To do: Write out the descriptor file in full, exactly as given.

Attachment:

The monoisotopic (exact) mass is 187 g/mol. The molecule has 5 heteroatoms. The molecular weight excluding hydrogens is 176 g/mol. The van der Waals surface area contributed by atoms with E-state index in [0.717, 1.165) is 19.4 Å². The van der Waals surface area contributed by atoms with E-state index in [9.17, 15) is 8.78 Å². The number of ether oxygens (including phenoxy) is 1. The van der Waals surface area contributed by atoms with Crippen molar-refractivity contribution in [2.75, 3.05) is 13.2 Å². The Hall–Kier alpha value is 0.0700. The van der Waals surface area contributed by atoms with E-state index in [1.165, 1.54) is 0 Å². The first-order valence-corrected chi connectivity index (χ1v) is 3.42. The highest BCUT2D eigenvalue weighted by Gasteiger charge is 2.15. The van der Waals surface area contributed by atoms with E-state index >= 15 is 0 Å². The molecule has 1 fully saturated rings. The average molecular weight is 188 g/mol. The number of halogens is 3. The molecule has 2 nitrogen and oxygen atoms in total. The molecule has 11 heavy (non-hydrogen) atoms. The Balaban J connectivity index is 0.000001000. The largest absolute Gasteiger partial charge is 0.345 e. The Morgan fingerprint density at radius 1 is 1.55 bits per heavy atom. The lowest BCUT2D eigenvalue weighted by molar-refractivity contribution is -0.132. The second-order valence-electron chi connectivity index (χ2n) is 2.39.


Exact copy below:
The monoisotopic (exact) mass is 187 g/mol. The molecule has 5 heteroatoms. The molecular weight excluding hydrogens is 176 g/mol. The van der Waals surface area contributed by atoms with E-state index in [0.717, 1.165) is 19.4 Å². The van der Waals surface area contributed by atoms with E-state index in [9.17, 15) is 8.78 Å². The number of ether oxygens (including phenoxy) is 1. The van der Waals surface area contributed by atoms with Crippen molar-refractivity contribution in [2.75, 3.05) is 13.2 Å². The Hall–Kier alpha value is 0.0700. The van der Waals surface area contributed by atoms with E-state index in [1.165, 1.54) is 0 Å². The first-order valence-corrected chi connectivity index (χ1v) is 3.42. The highest BCUT2D eigenvalue weighted by Gasteiger charge is 2.15. The van der Waals surface area contributed by atoms with E-state index >= 15 is 0 Å². The molecule has 1 fully saturated rings. The average molecular weight is 188 g/mol. The number of halogens is 3. The molecule has 2 nitrogen and oxygen atoms in total. The molecule has 11 heavy (non-hydrogen) atoms. The Balaban J connectivity index is 0.000001000. The largest absolute Gasteiger partial charge is 0.345 e. The Morgan fingerprint density at radius 1 is 1.55 bits per heavy atom. The lowest BCUT2D eigenvalue weighted by molar-refractivity contribution is -0.132. The second-order valence-electron chi connectivity index (χ2n) is 2.39.